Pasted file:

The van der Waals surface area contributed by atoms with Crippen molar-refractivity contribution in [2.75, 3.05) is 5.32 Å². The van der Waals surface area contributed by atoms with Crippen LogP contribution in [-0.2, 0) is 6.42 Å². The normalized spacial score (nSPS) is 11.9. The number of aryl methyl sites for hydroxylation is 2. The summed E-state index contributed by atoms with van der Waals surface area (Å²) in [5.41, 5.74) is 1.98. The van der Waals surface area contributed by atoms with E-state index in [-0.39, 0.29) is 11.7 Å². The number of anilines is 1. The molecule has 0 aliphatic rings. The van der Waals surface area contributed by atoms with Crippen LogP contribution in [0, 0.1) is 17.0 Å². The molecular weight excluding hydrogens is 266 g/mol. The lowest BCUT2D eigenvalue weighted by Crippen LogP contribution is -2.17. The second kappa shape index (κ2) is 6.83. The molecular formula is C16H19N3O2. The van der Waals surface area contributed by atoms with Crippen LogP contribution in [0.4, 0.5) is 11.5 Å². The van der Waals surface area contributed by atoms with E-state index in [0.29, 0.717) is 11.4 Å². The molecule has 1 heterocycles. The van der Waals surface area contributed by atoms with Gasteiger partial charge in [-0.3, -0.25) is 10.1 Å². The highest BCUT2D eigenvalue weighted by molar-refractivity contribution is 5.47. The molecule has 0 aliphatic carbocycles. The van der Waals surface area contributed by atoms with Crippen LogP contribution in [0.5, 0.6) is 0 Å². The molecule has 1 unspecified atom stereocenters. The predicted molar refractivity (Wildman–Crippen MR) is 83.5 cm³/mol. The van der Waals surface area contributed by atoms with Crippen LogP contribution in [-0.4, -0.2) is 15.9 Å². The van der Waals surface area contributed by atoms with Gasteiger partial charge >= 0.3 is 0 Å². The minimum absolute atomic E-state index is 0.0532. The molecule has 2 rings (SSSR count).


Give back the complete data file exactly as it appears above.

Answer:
The van der Waals surface area contributed by atoms with Crippen molar-refractivity contribution in [2.75, 3.05) is 5.32 Å². The van der Waals surface area contributed by atoms with Crippen LogP contribution in [-0.2, 0) is 6.42 Å². The normalized spacial score (nSPS) is 11.9. The number of aryl methyl sites for hydroxylation is 2. The summed E-state index contributed by atoms with van der Waals surface area (Å²) in [5.41, 5.74) is 1.98. The van der Waals surface area contributed by atoms with E-state index in [-0.39, 0.29) is 11.7 Å². The number of anilines is 1. The molecule has 0 aliphatic rings. The van der Waals surface area contributed by atoms with Crippen LogP contribution in [0, 0.1) is 17.0 Å². The molecular weight excluding hydrogens is 266 g/mol. The lowest BCUT2D eigenvalue weighted by Crippen LogP contribution is -2.17. The second kappa shape index (κ2) is 6.83. The molecular formula is C16H19N3O2. The van der Waals surface area contributed by atoms with Crippen LogP contribution in [0.4, 0.5) is 11.5 Å². The van der Waals surface area contributed by atoms with E-state index in [0.29, 0.717) is 11.4 Å². The molecule has 1 heterocycles. The van der Waals surface area contributed by atoms with Gasteiger partial charge in [-0.3, -0.25) is 10.1 Å². The highest BCUT2D eigenvalue weighted by molar-refractivity contribution is 5.47. The molecule has 0 aliphatic carbocycles. The van der Waals surface area contributed by atoms with Crippen LogP contribution in [0.5, 0.6) is 0 Å². The molecule has 1 unspecified atom stereocenters. The predicted molar refractivity (Wildman–Crippen MR) is 83.5 cm³/mol. The van der Waals surface area contributed by atoms with Crippen LogP contribution in [-0.4, -0.2) is 15.9 Å². The van der Waals surface area contributed by atoms with Gasteiger partial charge >= 0.3 is 0 Å². The minimum absolute atomic E-state index is 0.0532. The molecule has 2 rings (SSSR count).